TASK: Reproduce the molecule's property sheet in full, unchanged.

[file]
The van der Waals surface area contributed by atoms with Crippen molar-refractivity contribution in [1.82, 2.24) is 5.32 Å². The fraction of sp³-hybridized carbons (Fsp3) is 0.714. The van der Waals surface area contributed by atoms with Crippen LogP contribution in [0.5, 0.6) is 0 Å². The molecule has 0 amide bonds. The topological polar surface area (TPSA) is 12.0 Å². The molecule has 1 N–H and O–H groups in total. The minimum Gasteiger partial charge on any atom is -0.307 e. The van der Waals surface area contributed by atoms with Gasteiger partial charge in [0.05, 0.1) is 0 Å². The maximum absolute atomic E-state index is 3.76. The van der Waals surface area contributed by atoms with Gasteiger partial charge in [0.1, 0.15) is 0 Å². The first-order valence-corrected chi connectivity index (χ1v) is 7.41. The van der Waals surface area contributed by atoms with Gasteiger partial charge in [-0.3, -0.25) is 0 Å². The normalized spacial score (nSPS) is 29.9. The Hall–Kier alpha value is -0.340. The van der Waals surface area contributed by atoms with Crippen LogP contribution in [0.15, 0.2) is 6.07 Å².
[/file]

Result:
The van der Waals surface area contributed by atoms with Crippen molar-refractivity contribution in [1.82, 2.24) is 5.32 Å². The fraction of sp³-hybridized carbons (Fsp3) is 0.714. The van der Waals surface area contributed by atoms with Crippen LogP contribution in [0.5, 0.6) is 0 Å². The molecule has 0 amide bonds. The topological polar surface area (TPSA) is 12.0 Å². The molecule has 1 N–H and O–H groups in total. The minimum Gasteiger partial charge on any atom is -0.307 e. The van der Waals surface area contributed by atoms with Gasteiger partial charge in [0.05, 0.1) is 0 Å². The maximum absolute atomic E-state index is 3.76. The van der Waals surface area contributed by atoms with Gasteiger partial charge in [0.1, 0.15) is 0 Å². The first-order valence-corrected chi connectivity index (χ1v) is 7.41. The van der Waals surface area contributed by atoms with Gasteiger partial charge in [-0.3, -0.25) is 0 Å². The normalized spacial score (nSPS) is 29.9. The Hall–Kier alpha value is -0.340. The van der Waals surface area contributed by atoms with Crippen LogP contribution in [0.15, 0.2) is 6.07 Å².